The formal notion of curvature is a formalization and generalization of the intuitive notion of the (“extrinsic”) curvature of a surface embedded in a Cartesian space $\mathbb{R}^n$.
This extrinsic curvature of a surface is called Gaussian curvature?. It may also be understood intrinsically as a property of just the surface without reference to the ambient Cartesian space that it is embedded in: the canonical metric on $\mathbb{R}^n$ induces a Riemannian metric on the surface and the surface’s curvature is encoded in the Levi-Civita connection on the tangent bundle of the surface.
This notion of curvature of a Levi-Civita connection in turn generalizes straightforwardly to a notion of curvature of any connection on a bundle and thus gives the name to the general concept.
For instance in the first-order formulation of gravity the curvature of spacetime is literally the curvature of the Levi-Civita connection on spacetime in this sense. But also the Yang-Mills field is a connection on a principal bundle and its curvature encodes the field strength of the Yang-Mills field, which is a concept rather remote from the intuition of a curved surface (thogh not unrelated).
Even more generally, the notion of a connection on a bundle and of a Lie algebra-valued 1-form generalizes to connections on principal 2-bundles and principal ∞-bundles and curvature of ∞-Lie algebroid valued differential forms.
In Eilenberg-Steenrod-type differential cohomology describing abelian such higher connections these curvatures appear in the form of generalized Chern character curvature characteristic forms.
Curvature $\kappa(\gamma)$ of a smooth curve $\gamma$ at a point $p$ of a smooth curve is the (signed) inverse radius of the (oriented) circle having tangency of order 1 with the curve at the point $p$. Every smooth curve in a 3-dimensional space is determined up to isometry by its (parametrised) curvature and torsion. Intuitively, the curvature measures how much curves are bent, when measured in some metrics. Frenet-Serret formulas express the derivative of Frenet moving frame with respect to the parameter of a naturally parametrized curve in $n$-dimensional Euclidean space as an antisymmetric matrix times the Frenet moving frame. The nonzero coefficients of the matrix are, up to the sign, the curvature of the curve, torsion and higher analogues. For higher dimensional surfaces one can look at normal curvature which is the curvature of the curve which is intersection of a plane determined by the normal vector to the surface and a given tangent vector. For any 2-dimensional tangent plane, the normal curvature has two extreme values. Their product is called the Gaussian curvature.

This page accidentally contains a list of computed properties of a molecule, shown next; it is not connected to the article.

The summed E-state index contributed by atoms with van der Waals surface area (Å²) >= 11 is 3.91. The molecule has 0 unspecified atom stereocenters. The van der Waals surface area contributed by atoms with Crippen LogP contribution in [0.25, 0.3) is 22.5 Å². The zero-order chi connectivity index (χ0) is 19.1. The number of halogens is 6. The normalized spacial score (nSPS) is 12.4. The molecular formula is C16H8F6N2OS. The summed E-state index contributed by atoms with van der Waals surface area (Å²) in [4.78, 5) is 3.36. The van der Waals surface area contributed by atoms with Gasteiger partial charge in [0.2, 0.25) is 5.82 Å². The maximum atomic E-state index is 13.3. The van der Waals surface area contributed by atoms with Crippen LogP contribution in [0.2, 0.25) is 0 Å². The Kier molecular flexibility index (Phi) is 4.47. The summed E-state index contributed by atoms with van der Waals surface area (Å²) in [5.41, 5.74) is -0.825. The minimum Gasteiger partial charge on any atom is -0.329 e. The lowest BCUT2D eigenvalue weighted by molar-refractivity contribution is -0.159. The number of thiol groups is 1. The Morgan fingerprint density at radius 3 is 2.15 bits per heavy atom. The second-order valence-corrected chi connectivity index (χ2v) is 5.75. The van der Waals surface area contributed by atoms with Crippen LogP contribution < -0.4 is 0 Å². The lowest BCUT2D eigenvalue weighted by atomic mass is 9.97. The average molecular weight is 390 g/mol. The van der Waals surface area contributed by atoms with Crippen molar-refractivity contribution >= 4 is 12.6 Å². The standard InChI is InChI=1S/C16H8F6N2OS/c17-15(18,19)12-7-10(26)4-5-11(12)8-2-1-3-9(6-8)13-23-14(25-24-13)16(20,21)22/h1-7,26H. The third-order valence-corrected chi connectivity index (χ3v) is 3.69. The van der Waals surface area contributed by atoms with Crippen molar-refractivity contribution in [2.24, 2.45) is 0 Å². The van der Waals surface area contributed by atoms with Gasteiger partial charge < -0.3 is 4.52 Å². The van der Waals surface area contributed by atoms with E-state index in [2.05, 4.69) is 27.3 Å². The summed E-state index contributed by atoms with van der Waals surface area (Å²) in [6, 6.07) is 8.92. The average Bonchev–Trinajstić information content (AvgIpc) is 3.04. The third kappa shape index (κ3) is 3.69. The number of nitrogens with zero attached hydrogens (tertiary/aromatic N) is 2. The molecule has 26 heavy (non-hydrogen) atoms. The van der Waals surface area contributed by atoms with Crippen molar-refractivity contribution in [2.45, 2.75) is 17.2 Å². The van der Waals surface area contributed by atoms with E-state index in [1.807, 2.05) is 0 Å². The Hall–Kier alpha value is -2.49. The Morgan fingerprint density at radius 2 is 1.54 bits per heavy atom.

Sectional curvature of a higher dimensional smooth surface at its point $p$ in an Euclidean space along a tangent 2-dimensional plane is the Gaussian curvature of the curve which is the intersection of the surface with the plane. As a plane is determined by two vectors, the sectional curvature is determined by a surface and a pair of vectors, and all possible sectional curvatures can be read form that 2-form; therefore we talk about the operator of the curvature.
Curvature can be described also intrinsically, without recourse to the ambient space and its metric. Therefore it makes sense in Riemannian geometry based on the metric tensor just on a manifold. In 1917, Herman Weyl postulated a more fundamental quantity than a Riemannian metric, the connection on a fibre bundle, giving hence rise to a modern, generalized idea of the curvature. While Riemannian metric gives rise to a Levi-Civita connection on the tangent bundle of the Riemannian manifold, not every connection on a vector or principal bundles is induced by metrics. In that sense the connection is a more basic notion in geometry.
The curvature of a connection on a bundle measures how the connection is locally non-trivial.
In as far as the notion of connection on a bundle is generalized by the notion of a cocycle in differential cohomology, curvature is essentially the Chern character.
In as far as cocycles in differential cohomology represent gauge fields in physics, the curvature is the field strength of these gauge fields.
After the conception of gauge theory, the term curvature was firmly established in its generalization from this special case to the case of connections on all kinds of bundles and higher bundles.
A connection on a trivial line bundle on a space $X$ is just a 1-form
The curvature in this case is the 2-form $F = d A$.
A connection on a trivial $G$-principal bundle for $G$ a Lie group with Lie algebra $\mathfrak{g}$ is a $\mathfrak{g}$-valued 1-forfm (see groupoid of Lie-algebra valued forms)
Its curvature is the Lie-algebra valued 2-form
where $[-,-]$ is the Lie bracket in $\mathfrak{g}$.
According to the discussion at ∞-Chern-Weil theory, a connection on a trivial principal ∞-bundle is given by a collection of ∞-Lie algebroid valued differential forms. The notion of curvature in this general context is discussed at curvature of ∞-Lie algebroid valued differential forms.